Our History

2000 – 2005

THE BEGINNING

An emergency shelter subcommittee of the Brown County Homeless and Housing Coalition worked consistently to create an emergency shelter option for those who, for various reasons, did not qualify to stay at the other homeless shelters in the Green Bay area. However, the efforts of the subcommittee were thwarted over and over again by two factors: a lack of funding, and the lack of a site for such a shelter.

Summer 2005

Exterior photo of Damascus Road red brick building on a bright summer day

ST. JOHN’S LOCATION ACQUIRED

A casual conversation at the Blackstone restaurant between members of StreetLights Outreach and Fr. Guy Blair, the new pastor of St. John the Evangelist Parish, solved one of the issues. Fr. Blair offered the gymnasium of the former St. John the Evangelist School for a temporary homeless shelter.

2005 – 2006

Funding Help from The Next Step

The Next Step, a non-profit organization headed by Karina and Lou O’Malley, provided the other answer in terms of funding. With a substantial donation, the O’Malley’s provided funding for facility and staff costs for one year. The Next Step served as the lead organization for COTS (Churches Offering Temporary Shelter) which was developed to oversee the day to day operations of the shelter for the 2005-2006 season. Karina O’Malley served as the chairperson of the COTS Advisory Committee. It was decided that the shelter would open on November 19, 2005 and offer shelter until April 1.

2007

EMERGENCY SHELTER MOVES FORWARD

On November 2, 2007, Deacon Reilly delivered a letter from Archbishop Timothy Dolan, Apostolic Administrator of the Diocese of Green Bay, to Green Bay City Mayor Schmitt. The letter indicated that the Catholic Church was exercising its first amendment right to give shelter to the homeless and would open St. John the Evangelist Homeless Shelter at the St. John site during the following week.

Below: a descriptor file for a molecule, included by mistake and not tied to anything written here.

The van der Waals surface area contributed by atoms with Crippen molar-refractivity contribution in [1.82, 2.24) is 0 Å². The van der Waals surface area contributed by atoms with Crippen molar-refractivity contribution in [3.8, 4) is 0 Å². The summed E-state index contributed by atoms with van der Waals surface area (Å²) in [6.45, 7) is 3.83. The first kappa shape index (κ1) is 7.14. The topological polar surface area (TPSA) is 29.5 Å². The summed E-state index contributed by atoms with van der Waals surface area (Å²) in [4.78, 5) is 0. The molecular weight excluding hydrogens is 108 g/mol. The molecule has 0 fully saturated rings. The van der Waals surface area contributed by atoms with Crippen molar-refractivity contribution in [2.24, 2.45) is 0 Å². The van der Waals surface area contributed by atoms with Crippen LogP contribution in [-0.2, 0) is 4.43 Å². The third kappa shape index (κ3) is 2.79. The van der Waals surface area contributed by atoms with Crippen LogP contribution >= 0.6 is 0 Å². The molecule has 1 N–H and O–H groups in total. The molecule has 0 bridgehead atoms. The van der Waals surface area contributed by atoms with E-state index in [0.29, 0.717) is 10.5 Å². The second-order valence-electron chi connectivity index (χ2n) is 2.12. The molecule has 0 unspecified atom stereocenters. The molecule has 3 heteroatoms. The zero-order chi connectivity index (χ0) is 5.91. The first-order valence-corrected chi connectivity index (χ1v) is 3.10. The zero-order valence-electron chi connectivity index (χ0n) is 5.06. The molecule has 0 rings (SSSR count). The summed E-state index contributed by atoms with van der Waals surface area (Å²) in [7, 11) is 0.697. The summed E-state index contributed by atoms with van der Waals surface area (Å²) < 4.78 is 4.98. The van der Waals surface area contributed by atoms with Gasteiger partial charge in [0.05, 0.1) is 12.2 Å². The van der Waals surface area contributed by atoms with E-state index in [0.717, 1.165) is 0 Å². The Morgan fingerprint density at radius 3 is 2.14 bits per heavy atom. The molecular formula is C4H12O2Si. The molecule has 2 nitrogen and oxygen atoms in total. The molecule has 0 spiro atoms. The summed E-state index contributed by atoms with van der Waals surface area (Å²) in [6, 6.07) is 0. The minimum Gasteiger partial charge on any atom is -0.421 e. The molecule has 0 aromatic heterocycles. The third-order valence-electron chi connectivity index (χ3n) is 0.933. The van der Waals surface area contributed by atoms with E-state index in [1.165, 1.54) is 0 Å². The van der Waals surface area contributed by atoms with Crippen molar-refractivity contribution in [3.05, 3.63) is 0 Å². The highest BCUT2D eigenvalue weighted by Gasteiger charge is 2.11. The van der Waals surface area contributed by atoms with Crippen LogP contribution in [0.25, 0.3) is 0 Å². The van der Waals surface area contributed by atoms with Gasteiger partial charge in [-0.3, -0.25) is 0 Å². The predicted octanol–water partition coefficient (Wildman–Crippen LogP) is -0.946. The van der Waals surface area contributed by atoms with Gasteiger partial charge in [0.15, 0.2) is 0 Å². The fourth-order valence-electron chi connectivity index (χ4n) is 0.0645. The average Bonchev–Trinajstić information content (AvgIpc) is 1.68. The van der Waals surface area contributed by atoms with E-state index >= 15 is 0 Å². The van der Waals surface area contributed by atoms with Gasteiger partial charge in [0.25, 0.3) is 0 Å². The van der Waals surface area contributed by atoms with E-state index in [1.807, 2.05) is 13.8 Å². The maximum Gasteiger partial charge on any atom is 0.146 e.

April 2008

ST. JOHN’S BECOMES AN OFFICIAL CORPORATION

On April 23, 2008, the St. John the Evangelist Homeless Shelter became a corporation of its own, while remaining a Catholic-affialted corporation in relationship to the Diocese of Green Bay. 

Summer 2009

RENOVATIONS OCCUR

With a deteriorating building, the shelter Board of Trustees decided to embark on a capital campaign to secure funds for shelter improvements. With a generous donation by an individual, and other donations by community members, the necessary funding was secured to renovate the shelter for the 2009-2010 season. A CUP (Conditional Use Permit) was again granted to the shelter in June, 2009. The dedication of the newly renovated St. John the Evangelist Homeless Shelter was held on October 28, 2009.

June 2010

OVERFLOW SITE CREATED FOR WOMEN

In June, 2010, a three-year CUP was granted by the City of Green Bay to the shelter. In the new Operational Plan that accompanied the CUP, First United Methodist Church was listed as an overflow site for women. Reverends Paul and Sarah Johnson offered the church site when the numbers exceeded what was allowed for in the new CUP.

September 2010

FR. GUY BLAIR HONORED

In September, 2010, Fr. Guy Blair left St. John the Evangelist Parish for a new ministry assignment in South Dakota. The shelter honored the contributions of one of its founders by naming the shelter gymnasium “The Blair Family Shelter.”

June 2012

NEW EXECUTIVE DIRECTOR

In June, 2012, Mary Kelly retired as the Executive Director of the shelter. Alexia Wood was hired on June 4, 2012, to become the next shelter Executive Director. Additional shower stalls and toilets were added in the summer to meet the needs of the expanding guest population.